(Al Cohn and Zoot Sims)
Long before I had a driver’s license, I was already going the extra mile, often under the power of my raised thumb, to hear music that mattered to me. Worcester’s Kitty Kat Lounge, where jam sessions on Thursdays and Sundays attracted musicians from all over, became a touchstone in my late teens. But I had to travel to Boston, New York and other far-flung locales to hear the greats of jazz and blues. And as this past weekend indicates, I’m still logging road miles for jazz, this time to East Stroudsburg University in the Delaware Water Gap region of Pennsylvania for Zoot Fest.
Zoot, you must know, is tenor saxophonist John Haley Sims, and true to his spirit, Zoot Fest offered six hours of unadulterated, hard-swinging jazz and good vibes under the auspices of the Al Cohn Memorial Jazz Collection, an archive established at ESU in 1988. Louise Sims was in attendance on Sunday for the formal announcement that her husband’s memorabilia will now become part of the ESU collection. Zoot and Al were musical sparring partners for decades, so it’s entirely fitting that their legacies be combined for posterity. Among the most renowned of Lester Young’s disciples, they first worked together in Woody Herman’s orchestra, the Four Brothers band of the late 40’s, then formed a partnership in the 50’s that became the longest-running of the tenor tandems that figure prominently in jazz lore. What storied combinations: Dexter Gordon and Wardell Gray; Gene Ammons and Sonny Stitt; Eddie “Lockjaw” Davis and Johnny Griffin.
Sunday’s program featured saxophonists Phil Woods and Lew Tabackin, pianists Hod O’Brien and Bob Dorough, bassist Bill Crow, drummers Bill Goodwin and Ronnie Free, and numerous unbilled musicians including sax players Adam Niewood, Jay Rattman, Nelson Hill, and Tom Hamilton, all of whom I was hearing for the first time. Tenor man Niewood locked horns with Tabackin for an exhilarating romp through Thelonious Monk’s “Rhythm-a-ning,” while Lew played a “Body and Soul” that the assembled won’t soon forget. At the end of his riveting performance, Tabackin channeled the final two bars of Coleman Hawkins’ immortal cadenza on Johnny Green’s ballad. It was nice to be in a house that got the allusion. Zoot Fest concluded with two sets by the COTA Festival Orchestra, a swing machine of Water Gap renown that sounded seasoned and crisp on Gerry Mulligan’s arrangement of “Indiana,” and Cohn's originals “Mama Flossie,” and “The Underdog.”
(COTA Big Band photo by Jim Eigo)
The afternoon began with an invocation of sorts as Bill Crow sang an acapella version of "Zoot Walked In," Dave Frishberg's lyricized treatment of Zoot’s lively original, “The Red Door.” Then Sam Stephenson, author of The Jazz Loft Project, made a presentation about the five-story building at 821 Sixth Avenue in New York City where after-hours sessions took place between 1957 and ’65. During this eight-year period, musicians jammed around the clock for days at a time, none more so than Zoot, who upon ending a night’s work at the Half Note would repair to the loft for further blowing.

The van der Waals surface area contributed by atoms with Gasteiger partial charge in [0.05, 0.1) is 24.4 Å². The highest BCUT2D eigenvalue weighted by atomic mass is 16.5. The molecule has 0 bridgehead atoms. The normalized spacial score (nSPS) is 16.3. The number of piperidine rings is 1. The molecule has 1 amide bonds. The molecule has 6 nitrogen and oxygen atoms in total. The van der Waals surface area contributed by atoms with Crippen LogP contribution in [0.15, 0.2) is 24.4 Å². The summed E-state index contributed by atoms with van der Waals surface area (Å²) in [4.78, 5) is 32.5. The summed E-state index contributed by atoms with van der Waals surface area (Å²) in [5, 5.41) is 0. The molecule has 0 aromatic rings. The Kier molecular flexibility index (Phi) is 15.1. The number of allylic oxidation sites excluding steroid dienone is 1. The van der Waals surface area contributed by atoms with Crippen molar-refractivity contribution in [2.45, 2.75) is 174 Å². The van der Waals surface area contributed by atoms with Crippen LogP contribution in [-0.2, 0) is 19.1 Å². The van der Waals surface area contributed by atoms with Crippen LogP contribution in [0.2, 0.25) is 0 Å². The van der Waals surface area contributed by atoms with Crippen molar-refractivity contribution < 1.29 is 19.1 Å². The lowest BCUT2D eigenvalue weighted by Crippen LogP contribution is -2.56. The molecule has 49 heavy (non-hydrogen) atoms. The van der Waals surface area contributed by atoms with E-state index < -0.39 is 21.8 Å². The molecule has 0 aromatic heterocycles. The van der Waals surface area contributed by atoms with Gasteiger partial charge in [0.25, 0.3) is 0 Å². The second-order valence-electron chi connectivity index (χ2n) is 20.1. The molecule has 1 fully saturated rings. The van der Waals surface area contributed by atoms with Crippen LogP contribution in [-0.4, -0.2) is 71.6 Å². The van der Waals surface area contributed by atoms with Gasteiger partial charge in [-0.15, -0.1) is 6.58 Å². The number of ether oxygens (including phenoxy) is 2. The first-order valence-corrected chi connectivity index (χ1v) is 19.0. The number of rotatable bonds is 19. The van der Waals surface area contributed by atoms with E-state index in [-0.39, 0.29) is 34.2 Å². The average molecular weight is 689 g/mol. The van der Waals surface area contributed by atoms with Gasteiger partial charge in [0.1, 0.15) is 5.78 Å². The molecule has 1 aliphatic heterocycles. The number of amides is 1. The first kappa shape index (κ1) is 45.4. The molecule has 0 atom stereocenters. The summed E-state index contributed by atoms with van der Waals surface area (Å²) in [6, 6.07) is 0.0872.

On Sunday, Woods recalled that Sims was so compulsive a player that on at least one occasion, when everyone else had split or “passed out,” Phil arrived to find Zoot sitting behind a drum kit keeping time with the foot petals of the hi-hat and bass drum in accompaniment to his tenor. Apropos of this, Bill Crow, who worked extensively with Al and Zoot, has written that as a saxophonist, Zoot’s “great swinging time made him the strongest member of the rhythm section.”
Interest in the long-shuttered jazz loft swelled in 1997 when Stephenson’s research for a biography of the photographer W. Eugene Smith led to the discovery of over 1700 tapes among the materials Smith left to the University of Arizona’s Center for Creative Photography. Both Smith and the painter David X. Young were occupants of 821, and both loved jazz. Amidst the goings-on there, and often in plain sight, Smith recorded hundreds of hours of sounds, including the rehearsals Thelonious Monk held for his 1959 Town Hall Concert. Two CD’s of this material were released commercially in 2001, but the rest awaits clearance by the estates of the participants. Players who made the loft scene included Sunday's Zoot Fest principals, as well as Art Farmer, Dave McKenna, Freddie Redd, Hall Overton, Steve Lacy, Roland Kirk, Jimmy Giuffre, Art Taylor and hundreds of others, many of whom have passed on.
Zoot Fest stirred both celebratory and elegiac feelings, an increasingly common experience whenever jazz people gather to honor the music’s great players and recall its golden age. Thankfully, there are still a few giants among us, and an impressive number of players worldwide who add a little luster to the glories of the tradition whenever they play the music. I look forward to hearing more of them at next year's gathering in East Stroudsburg, PA . Kudos to ESU's Bob Bush, these dedicated musicians, and everyone else involved in the inaugural presentation of Zoot Fest.